Colonial governor; born in Cambridge, Mass.
, Jan. 8, 1681; was graduated at Harvard College in 1699.
He visited Europe
Where he became acquainted with the Princess Sophia and her son afterwardss George I. of England
), which led to his future honors.
After a six years sojourn he returned to America
, engaged in mercantile business in Boston
, became a member of the Provincial Assembly, and in 1729 was sent as agent of the provinces to England
In 1730 he was appointed governor of Massachusetts
and New Hampshire
, which office he held eleven years. He was authorized to accept from the legislature of Massachusetts a standing salary of $5,000 a year, to be paid first out of the annual grants.
When he first met the legislature (September, 1730), he tried to bring about a settlement for a standing salary.
but could not, and the Assembly was dissolved.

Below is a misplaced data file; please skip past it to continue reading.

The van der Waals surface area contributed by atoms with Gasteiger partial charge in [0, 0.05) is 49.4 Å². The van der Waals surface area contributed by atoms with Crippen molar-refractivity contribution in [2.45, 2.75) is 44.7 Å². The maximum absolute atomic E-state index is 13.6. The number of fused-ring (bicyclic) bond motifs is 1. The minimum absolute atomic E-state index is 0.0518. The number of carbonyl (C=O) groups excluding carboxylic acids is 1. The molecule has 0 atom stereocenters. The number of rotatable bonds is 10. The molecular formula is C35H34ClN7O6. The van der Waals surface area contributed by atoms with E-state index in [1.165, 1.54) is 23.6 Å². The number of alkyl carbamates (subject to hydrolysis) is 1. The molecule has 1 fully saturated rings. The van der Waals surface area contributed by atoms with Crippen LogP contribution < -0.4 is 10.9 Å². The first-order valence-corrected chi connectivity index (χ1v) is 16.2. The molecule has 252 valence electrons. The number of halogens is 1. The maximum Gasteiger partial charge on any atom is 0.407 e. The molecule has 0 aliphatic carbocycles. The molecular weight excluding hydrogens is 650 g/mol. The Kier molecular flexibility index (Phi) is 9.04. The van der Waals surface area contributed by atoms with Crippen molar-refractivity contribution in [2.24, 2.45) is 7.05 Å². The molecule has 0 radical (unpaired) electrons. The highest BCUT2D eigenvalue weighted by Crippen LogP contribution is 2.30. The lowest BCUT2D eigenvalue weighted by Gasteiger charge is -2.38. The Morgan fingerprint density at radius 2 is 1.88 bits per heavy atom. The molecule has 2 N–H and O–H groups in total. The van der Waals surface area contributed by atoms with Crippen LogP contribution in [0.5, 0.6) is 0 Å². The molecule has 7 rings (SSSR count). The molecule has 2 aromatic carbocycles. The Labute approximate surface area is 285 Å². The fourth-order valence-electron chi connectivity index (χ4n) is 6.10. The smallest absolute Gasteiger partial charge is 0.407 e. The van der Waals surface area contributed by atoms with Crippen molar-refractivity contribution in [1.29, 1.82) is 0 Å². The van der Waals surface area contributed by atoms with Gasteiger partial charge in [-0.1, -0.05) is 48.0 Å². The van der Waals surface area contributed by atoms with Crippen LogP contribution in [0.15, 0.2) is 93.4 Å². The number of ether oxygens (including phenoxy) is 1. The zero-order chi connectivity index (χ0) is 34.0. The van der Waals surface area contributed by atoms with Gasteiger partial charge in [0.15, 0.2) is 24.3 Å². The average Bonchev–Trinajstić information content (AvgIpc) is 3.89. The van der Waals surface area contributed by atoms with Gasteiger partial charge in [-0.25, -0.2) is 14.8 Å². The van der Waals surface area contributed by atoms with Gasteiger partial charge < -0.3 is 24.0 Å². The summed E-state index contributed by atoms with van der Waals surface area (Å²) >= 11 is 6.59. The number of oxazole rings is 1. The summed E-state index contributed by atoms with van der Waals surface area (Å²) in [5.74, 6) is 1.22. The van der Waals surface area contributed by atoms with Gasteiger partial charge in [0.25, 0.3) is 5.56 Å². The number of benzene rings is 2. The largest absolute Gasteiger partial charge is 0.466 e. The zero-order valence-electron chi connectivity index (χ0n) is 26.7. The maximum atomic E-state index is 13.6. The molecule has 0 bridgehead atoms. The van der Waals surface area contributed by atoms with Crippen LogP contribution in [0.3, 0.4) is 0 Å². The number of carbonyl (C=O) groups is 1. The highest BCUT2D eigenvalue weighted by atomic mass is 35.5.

To secure a majority in the next House, the governor tried to gain the influence of certain leaders by gifts of office; but their acceptance diminished their popularity, and he gained nothing.
The people had been encouraged by the English
press, which had commended the Bostonians for their
“noble stand” against the demands of Burnet
, which had “endeared them to all lovers and asserters of liberty.”
The new court was unmanageable by the governor, and he accepted a grant of a salary for one year.
In consequence of a clamor against him, he was superseded in 1741, but succeeded in vindicating himself before the British Court.
was made governor of New Jersey
, and arrived in 1747, where he passed the remainder of his life.
He extended the charter of the College of New Jersey, and was its chief patron and benefactor.
He died in Elizabethtown, N. J.
, Aug. 31, 1757.